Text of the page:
Auctions | November 3, 2015

Bonhams to Sell Two Fascinating Ian Fleming Letters

FLEMING IAN Typed letter signed_zpsqk2fdpp9.jpg

Two fascinating letters from James Bond author, Ian Fleming, to a doctor who wrote to him about his most famous fictional creation are being sold at Bonhams Fine Books and Manuscripts sale in London on 11 November. They are estimated at £3,000-4,000 each. 

The letters were published for the first time recently in The Man with the Golden Typewriter, an anthology of Fleming’s correspondence compiled by his nephew, Fergus Fleming. They were addressed to Dr G.R.G.D. Gibson, an Aston Martin enthusiast who initially contacted the novelist with an enquiry about Bond’s car.

Fleming letter_zpsw8wtxcf7.jpg

In one of the letters, from June 1959, Fleming refers tantalisingly to a story he had in mind with a motor racing background. He wrote, “I will try to get around to it in due course and shall not be then surprised if I receive a sheaf of complaints from experts such as yourself.”  

Fleming did indeed sketch out a story with a motor racing theme - a treatment for an episode of a television series, Murder on Wheels, set in the Nürburgring, with Bond fighting a Russian plot to kill Stirling Moss. In the event the programme was never made but now, more than 65 years later, the story has at last been told.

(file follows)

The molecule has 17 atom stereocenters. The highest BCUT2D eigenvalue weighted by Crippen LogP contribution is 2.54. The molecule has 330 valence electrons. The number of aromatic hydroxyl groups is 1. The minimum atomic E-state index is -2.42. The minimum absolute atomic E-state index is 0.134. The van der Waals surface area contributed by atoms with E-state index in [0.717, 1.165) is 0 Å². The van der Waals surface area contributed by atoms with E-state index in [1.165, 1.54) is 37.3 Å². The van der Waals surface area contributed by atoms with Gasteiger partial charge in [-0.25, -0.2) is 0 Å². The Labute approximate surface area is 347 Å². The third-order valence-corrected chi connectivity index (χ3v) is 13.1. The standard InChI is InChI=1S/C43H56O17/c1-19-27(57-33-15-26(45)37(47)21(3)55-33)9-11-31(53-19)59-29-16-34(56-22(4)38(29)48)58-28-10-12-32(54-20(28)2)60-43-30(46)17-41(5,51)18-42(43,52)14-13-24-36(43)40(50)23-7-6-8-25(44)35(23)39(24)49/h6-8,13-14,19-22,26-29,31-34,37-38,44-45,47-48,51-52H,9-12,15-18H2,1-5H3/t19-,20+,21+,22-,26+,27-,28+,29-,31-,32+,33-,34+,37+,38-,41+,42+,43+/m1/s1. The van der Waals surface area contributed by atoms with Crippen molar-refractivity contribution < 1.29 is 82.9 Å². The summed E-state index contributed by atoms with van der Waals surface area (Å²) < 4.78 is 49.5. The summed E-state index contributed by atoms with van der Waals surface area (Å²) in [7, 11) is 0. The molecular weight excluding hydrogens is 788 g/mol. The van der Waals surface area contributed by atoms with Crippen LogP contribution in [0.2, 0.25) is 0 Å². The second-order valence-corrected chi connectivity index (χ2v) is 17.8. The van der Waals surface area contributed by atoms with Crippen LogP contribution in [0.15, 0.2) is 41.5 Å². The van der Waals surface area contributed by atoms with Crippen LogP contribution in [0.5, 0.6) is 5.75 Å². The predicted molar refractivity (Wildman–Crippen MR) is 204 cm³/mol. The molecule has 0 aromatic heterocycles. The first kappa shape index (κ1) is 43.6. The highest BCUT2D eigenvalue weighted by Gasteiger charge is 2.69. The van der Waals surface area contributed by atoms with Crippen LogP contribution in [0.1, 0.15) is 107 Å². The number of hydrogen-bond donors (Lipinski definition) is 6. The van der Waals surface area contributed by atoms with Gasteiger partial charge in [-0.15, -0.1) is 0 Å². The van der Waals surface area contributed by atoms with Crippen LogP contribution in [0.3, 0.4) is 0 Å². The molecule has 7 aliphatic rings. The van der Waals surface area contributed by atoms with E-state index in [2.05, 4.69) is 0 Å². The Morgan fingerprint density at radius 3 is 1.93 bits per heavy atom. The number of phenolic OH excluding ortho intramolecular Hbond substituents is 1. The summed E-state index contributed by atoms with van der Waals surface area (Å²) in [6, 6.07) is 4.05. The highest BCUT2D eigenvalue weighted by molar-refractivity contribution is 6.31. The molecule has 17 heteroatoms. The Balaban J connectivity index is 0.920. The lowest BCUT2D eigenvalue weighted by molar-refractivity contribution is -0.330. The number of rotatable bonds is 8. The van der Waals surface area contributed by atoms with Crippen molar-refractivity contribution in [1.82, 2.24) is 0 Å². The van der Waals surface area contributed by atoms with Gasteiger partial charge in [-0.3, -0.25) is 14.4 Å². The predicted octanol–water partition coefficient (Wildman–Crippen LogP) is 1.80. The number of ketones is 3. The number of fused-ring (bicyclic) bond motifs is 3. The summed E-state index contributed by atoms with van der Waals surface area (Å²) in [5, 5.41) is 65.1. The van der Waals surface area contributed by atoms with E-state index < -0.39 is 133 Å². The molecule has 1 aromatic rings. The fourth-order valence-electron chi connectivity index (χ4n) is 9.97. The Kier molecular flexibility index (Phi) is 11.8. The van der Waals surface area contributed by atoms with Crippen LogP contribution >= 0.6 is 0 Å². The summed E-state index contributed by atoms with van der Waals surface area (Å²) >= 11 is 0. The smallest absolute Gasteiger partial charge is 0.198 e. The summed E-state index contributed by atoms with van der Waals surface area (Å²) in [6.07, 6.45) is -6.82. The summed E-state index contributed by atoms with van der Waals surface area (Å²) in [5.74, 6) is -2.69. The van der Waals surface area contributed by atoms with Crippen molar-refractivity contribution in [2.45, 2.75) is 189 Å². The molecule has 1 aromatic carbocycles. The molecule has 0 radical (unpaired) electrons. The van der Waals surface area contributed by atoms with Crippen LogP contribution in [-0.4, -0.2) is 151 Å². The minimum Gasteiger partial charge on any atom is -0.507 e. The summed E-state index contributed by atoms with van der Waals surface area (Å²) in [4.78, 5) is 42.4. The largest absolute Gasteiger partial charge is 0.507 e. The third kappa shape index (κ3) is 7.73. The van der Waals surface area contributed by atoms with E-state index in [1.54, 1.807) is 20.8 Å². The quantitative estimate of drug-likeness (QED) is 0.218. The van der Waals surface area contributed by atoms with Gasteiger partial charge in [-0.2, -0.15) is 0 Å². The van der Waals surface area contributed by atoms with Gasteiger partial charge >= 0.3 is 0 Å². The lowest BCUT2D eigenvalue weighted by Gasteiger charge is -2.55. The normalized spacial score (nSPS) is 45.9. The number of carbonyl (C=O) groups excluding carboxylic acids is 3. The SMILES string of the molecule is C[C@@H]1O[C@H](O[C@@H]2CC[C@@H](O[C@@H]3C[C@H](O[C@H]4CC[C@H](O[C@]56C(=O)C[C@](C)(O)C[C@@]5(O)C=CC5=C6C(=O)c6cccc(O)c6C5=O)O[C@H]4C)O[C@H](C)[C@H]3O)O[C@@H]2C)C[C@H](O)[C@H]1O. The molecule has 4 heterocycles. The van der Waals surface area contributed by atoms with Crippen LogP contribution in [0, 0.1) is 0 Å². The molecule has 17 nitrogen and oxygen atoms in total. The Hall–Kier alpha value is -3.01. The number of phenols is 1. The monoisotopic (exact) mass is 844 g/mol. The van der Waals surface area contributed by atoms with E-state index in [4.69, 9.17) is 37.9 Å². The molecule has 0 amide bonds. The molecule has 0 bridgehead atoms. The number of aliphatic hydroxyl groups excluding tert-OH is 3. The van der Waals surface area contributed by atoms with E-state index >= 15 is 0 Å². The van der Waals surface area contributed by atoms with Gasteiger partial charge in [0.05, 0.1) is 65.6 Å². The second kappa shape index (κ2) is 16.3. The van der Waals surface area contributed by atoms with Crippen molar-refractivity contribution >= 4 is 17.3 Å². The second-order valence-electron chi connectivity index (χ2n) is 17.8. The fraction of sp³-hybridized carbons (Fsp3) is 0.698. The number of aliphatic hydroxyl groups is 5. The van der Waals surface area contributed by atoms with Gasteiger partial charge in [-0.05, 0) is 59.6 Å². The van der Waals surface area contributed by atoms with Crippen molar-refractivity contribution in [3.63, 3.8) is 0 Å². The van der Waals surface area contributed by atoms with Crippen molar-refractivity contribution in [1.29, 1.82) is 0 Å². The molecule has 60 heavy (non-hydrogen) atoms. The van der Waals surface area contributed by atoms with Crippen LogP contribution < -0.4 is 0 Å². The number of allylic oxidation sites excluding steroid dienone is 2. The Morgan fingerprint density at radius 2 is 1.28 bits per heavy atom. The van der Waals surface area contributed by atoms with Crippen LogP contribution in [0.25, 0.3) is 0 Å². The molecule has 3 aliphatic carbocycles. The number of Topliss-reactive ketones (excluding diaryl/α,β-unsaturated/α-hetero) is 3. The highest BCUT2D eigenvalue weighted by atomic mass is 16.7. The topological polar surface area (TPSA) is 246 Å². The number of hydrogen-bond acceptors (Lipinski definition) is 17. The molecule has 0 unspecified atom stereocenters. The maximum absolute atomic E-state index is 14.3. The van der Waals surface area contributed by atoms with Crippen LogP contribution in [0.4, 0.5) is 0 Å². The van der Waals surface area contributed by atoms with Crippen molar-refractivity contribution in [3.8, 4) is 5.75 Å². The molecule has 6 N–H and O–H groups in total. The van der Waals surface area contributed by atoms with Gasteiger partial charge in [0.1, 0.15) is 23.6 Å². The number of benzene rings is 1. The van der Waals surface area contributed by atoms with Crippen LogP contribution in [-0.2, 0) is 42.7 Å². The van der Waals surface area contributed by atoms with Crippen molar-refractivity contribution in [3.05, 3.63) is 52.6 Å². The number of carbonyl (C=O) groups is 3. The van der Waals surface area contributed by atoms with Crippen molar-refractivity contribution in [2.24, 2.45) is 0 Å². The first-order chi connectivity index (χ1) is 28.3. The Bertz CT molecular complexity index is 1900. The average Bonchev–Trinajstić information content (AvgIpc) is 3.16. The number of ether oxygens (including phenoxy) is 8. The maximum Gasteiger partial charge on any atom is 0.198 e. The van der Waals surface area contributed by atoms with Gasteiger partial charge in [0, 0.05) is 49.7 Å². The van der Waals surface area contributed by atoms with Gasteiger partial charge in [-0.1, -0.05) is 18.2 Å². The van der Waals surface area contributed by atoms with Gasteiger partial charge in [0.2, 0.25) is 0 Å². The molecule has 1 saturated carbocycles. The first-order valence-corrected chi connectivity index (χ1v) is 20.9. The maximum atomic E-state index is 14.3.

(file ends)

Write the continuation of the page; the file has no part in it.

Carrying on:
The Fleming Estate gave novelist Anthony Horowitz access to the script and he used it as the basis for his bestselling and critically acclaimed Bond novel, Trigger Mortis, published by Orion Books on 8 September this year. Anthony Horowitz commented on the letter, "I'm rather glad Fleming never wrote this story as it allowed me to do so - in Trigger Mortis - some fifty years later. I'm quite tempted to bid for this little piece of James Bond history!"

In an earlier letter of September 1957, Fleming reveals how Bond was brought back from the dead after a seemingly lethal attack of Fugu poisoning at the end of From Russia With Love.  It was only with the publication of Dr No in 1958 that the public learned of Bond’s miraculous survival - miraculous because there is no cure for Fugu poisoning.

Fleming was less forthcoming about Bond’s new car simply writing, "As to James Bond's motor car, he is in fact in the process of being re-equipped, and the body-builders are now at work on the chassis. For security reasons I'm sure you will appreciate that neither the make of the car nor its speed can at this date be revealed."